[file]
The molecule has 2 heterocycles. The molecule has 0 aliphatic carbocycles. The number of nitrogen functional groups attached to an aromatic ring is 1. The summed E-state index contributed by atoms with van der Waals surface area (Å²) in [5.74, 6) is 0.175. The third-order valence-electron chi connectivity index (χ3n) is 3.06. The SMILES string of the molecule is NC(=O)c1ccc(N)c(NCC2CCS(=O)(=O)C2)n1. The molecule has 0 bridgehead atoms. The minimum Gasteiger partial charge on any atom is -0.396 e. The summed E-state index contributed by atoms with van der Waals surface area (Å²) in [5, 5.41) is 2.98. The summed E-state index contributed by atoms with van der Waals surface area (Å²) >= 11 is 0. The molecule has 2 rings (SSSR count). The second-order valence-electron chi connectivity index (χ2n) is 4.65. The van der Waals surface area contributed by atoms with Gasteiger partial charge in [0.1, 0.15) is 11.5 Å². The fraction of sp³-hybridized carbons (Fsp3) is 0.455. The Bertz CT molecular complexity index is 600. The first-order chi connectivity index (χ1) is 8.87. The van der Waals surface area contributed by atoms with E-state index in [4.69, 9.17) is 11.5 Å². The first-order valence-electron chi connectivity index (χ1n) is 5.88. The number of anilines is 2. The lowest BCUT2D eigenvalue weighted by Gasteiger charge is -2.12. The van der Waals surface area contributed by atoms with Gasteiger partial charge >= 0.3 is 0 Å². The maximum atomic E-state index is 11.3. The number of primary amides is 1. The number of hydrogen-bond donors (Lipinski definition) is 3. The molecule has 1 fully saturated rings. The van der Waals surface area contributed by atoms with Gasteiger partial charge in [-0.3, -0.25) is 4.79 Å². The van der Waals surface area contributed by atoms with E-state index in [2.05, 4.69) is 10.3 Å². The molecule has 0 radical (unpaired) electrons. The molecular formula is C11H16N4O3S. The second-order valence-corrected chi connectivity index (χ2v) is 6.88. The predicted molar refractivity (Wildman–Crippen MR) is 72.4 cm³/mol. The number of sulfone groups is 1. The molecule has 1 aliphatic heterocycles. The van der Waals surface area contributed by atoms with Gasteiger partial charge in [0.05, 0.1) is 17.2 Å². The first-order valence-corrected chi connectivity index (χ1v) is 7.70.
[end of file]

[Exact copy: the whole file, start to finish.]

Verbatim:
The molecule has 2 heterocycles. The molecule has 0 aliphatic carbocycles. The number of nitrogen functional groups attached to an aromatic ring is 1. The summed E-state index contributed by atoms with van der Waals surface area (Å²) in [5.74, 6) is 0.175. The third-order valence-electron chi connectivity index (χ3n) is 3.06. The SMILES string of the molecule is NC(=O)c1ccc(N)c(NCC2CCS(=O)(=O)C2)n1. The molecule has 0 bridgehead atoms. The minimum Gasteiger partial charge on any atom is -0.396 e. The summed E-state index contributed by atoms with van der Waals surface area (Å²) in [5, 5.41) is 2.98. The summed E-state index contributed by atoms with van der Waals surface area (Å²) >= 11 is 0. The molecule has 2 rings (SSSR count). The second-order valence-electron chi connectivity index (χ2n) is 4.65. The van der Waals surface area contributed by atoms with Gasteiger partial charge in [0.1, 0.15) is 11.5 Å². The fraction of sp³-hybridized carbons (Fsp3) is 0.455. The Bertz CT molecular complexity index is 600. The first-order chi connectivity index (χ1) is 8.87. The van der Waals surface area contributed by atoms with E-state index in [4.69, 9.17) is 11.5 Å². The first-order valence-electron chi connectivity index (χ1n) is 5.88. The number of anilines is 2. The lowest BCUT2D eigenvalue weighted by Gasteiger charge is -2.12. The van der Waals surface area contributed by atoms with Gasteiger partial charge >= 0.3 is 0 Å². The maximum atomic E-state index is 11.3. The number of primary amides is 1. The number of hydrogen-bond donors (Lipinski definition) is 3. The molecule has 1 fully saturated rings. The van der Waals surface area contributed by atoms with Gasteiger partial charge in [-0.3, -0.25) is 4.79 Å². The van der Waals surface area contributed by atoms with E-state index in [2.05, 4.69) is 10.3 Å². The molecule has 0 radical (unpaired) electrons. The molecular formula is C11H16N4O3S. The second-order valence-corrected chi connectivity index (χ2v) is 6.88. The predicted molar refractivity (Wildman–Crippen MR) is 72.4 cm³/mol. The number of sulfone groups is 1. The molecule has 1 aliphatic heterocycles. The van der Waals surface area contributed by atoms with Gasteiger partial charge in [0.05, 0.1) is 17.2 Å². The first-order valence-corrected chi connectivity index (χ1v) is 7.70.